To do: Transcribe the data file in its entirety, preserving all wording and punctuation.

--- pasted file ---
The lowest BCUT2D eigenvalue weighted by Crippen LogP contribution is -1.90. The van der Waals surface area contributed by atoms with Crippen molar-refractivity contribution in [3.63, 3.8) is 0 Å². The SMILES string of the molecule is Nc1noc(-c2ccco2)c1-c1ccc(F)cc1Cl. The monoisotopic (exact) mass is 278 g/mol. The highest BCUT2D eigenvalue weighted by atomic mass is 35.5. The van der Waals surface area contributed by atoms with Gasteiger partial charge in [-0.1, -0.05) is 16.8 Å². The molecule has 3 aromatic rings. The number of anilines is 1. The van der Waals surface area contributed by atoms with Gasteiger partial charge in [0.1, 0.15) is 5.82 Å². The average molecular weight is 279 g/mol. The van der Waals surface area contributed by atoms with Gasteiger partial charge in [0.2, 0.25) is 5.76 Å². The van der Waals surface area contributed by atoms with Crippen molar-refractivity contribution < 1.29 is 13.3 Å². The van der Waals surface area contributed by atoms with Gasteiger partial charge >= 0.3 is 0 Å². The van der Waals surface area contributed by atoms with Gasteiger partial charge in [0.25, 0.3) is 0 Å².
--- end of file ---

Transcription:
The lowest BCUT2D eigenvalue weighted by Crippen LogP contribution is -1.90. The van der Waals surface area contributed by atoms with Crippen molar-refractivity contribution in [3.63, 3.8) is 0 Å². The SMILES string of the molecule is Nc1noc(-c2ccco2)c1-c1ccc(F)cc1Cl. The monoisotopic (exact) mass is 278 g/mol. The highest BCUT2D eigenvalue weighted by atomic mass is 35.5. The van der Waals surface area contributed by atoms with Gasteiger partial charge in [-0.1, -0.05) is 16.8 Å². The molecule has 3 aromatic rings. The number of anilines is 1. The van der Waals surface area contributed by atoms with Gasteiger partial charge in [0.1, 0.15) is 5.82 Å². The average molecular weight is 279 g/mol. The van der Waals surface area contributed by atoms with Gasteiger partial charge in [0.2, 0.25) is 5.76 Å². The van der Waals surface area contributed by atoms with Crippen molar-refractivity contribution < 1.29 is 13.3 Å². The van der Waals surface area contributed by atoms with Gasteiger partial charge >= 0.3 is 0 Å². The van der Waals surface area contributed by atoms with Gasteiger partial charge in [0.25, 0.3) is 0 Å².